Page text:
Breakdown and transition of a flowing red blood cell train. Bryngelson & Freund, Phys. Rev. Fluids (2018)
New biomedical devices and therapies stand to improve human health outcomes the world over. Though innovating in this space is challenging, predictive simulation tools provide a promising path forward. I am a computational scientist who clears these paths via new data-driven models, numerical algorithms, and extreme-scale software. Recent examples include the most efficient sub-grid model for simulating cavitation, a very-low-order model for cell-scale blood flow, and MFC, my scalable open-source multi-phase flow solver. These developments guide biomicrofluidic device design and improve human patient outcomes for a range of medical treatments (e.g. burst-wave lithotripsy).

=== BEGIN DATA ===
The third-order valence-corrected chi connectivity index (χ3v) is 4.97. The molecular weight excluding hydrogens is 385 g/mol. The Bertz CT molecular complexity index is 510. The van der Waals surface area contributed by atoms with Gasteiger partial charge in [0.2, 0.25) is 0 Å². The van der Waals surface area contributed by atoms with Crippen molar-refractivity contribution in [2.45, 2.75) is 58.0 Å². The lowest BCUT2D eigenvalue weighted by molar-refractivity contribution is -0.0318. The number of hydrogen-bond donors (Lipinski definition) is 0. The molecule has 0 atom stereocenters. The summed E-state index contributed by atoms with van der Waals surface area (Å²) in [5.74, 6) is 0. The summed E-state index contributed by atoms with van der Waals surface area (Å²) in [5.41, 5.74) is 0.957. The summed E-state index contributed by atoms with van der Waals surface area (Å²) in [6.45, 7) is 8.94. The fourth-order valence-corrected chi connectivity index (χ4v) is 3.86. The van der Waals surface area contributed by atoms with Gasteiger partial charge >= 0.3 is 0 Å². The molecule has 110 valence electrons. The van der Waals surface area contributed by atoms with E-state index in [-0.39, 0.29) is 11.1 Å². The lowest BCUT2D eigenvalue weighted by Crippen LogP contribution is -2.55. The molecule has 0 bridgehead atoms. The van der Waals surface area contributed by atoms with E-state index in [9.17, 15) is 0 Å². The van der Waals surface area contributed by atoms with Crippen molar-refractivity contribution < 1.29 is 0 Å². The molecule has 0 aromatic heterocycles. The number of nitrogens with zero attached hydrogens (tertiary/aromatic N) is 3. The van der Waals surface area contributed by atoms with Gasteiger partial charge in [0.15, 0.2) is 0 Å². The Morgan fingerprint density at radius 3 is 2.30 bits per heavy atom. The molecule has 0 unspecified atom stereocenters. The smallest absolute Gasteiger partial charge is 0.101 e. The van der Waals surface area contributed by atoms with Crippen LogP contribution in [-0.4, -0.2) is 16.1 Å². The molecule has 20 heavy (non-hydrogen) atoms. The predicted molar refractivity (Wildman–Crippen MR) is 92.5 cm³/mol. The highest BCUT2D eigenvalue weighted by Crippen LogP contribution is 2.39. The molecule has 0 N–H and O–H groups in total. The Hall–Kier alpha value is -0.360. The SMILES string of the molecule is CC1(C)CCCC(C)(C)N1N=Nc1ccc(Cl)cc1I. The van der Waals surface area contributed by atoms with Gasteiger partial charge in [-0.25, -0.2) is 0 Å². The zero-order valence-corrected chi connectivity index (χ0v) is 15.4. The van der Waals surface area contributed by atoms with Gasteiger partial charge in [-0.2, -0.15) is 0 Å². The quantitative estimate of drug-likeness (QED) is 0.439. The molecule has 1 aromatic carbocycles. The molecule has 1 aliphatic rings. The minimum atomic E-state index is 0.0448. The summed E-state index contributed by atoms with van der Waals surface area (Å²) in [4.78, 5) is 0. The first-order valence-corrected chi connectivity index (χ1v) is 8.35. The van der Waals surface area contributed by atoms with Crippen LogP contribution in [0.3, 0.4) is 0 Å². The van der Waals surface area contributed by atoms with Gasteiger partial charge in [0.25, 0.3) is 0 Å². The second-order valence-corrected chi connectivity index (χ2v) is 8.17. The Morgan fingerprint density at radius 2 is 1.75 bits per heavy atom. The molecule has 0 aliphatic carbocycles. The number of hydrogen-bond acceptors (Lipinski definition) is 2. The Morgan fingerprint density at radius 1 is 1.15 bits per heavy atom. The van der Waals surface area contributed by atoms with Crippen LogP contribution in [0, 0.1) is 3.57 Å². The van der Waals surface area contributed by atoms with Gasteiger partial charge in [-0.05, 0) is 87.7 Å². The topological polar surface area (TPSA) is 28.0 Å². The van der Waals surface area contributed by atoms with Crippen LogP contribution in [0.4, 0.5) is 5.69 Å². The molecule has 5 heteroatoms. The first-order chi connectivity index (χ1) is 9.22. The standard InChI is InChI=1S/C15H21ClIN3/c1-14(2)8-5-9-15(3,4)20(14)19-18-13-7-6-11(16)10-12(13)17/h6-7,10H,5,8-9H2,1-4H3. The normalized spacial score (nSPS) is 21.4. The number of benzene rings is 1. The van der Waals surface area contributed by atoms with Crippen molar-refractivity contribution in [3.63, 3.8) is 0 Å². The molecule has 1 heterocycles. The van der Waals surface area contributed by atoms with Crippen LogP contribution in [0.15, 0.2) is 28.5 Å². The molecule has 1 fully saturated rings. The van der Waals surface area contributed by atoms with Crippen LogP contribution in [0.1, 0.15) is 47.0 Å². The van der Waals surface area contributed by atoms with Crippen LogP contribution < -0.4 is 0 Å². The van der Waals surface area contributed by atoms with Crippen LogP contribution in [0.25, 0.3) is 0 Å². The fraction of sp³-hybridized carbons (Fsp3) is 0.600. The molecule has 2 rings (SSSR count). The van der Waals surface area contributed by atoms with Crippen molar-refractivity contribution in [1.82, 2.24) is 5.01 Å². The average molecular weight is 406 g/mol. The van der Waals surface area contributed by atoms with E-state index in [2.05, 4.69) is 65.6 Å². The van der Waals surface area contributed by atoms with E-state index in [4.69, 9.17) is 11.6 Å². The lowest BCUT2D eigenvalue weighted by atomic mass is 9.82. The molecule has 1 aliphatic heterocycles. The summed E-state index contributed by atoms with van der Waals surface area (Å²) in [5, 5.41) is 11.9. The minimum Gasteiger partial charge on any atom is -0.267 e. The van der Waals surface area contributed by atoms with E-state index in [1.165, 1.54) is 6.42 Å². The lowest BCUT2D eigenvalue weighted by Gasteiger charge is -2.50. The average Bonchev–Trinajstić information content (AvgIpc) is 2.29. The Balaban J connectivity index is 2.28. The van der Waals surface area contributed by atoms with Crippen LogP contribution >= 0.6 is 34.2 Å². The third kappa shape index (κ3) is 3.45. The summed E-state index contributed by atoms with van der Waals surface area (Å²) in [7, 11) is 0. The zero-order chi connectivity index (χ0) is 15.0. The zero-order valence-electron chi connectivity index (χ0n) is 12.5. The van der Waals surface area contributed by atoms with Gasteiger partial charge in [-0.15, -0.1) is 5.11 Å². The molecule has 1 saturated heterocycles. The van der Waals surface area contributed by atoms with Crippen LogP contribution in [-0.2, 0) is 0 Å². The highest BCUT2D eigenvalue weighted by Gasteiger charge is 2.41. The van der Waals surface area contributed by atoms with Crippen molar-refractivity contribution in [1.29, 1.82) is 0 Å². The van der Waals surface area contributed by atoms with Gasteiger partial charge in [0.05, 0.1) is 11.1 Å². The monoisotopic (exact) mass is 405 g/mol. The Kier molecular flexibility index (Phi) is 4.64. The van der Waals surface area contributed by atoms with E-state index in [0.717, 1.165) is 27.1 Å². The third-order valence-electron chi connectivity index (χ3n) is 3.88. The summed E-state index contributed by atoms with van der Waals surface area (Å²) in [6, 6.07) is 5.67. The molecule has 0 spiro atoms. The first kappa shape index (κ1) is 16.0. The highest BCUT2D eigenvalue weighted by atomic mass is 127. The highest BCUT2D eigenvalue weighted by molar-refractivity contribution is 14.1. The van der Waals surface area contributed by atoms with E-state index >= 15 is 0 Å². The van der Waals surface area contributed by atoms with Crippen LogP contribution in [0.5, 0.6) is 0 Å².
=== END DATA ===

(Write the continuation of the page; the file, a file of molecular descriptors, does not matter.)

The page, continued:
I am currently a Senior Postdoctoral Scholar at the California Institute of Technology, working with Professor Tim Colonius. I also work with Professor Themis Sapsis at the Massachusetts Institute of Technology on machine-learned model closures. Previously, I was a Postdoctoral Researcher at the Center for Exascale Simulation of Plasma-Coupled Combustion (XPACC). I have a Ph.D. and M.S. in Theoretical and Applied Mechanics from the University of Illinois at Urbana–Champaign (2017 and 2015), where I worked with Professor Jonathan Freund. I hold B.S. degrees in Mechanical Engineering and Engineering Mathematics from the University of Michigan–Dearborn (2013).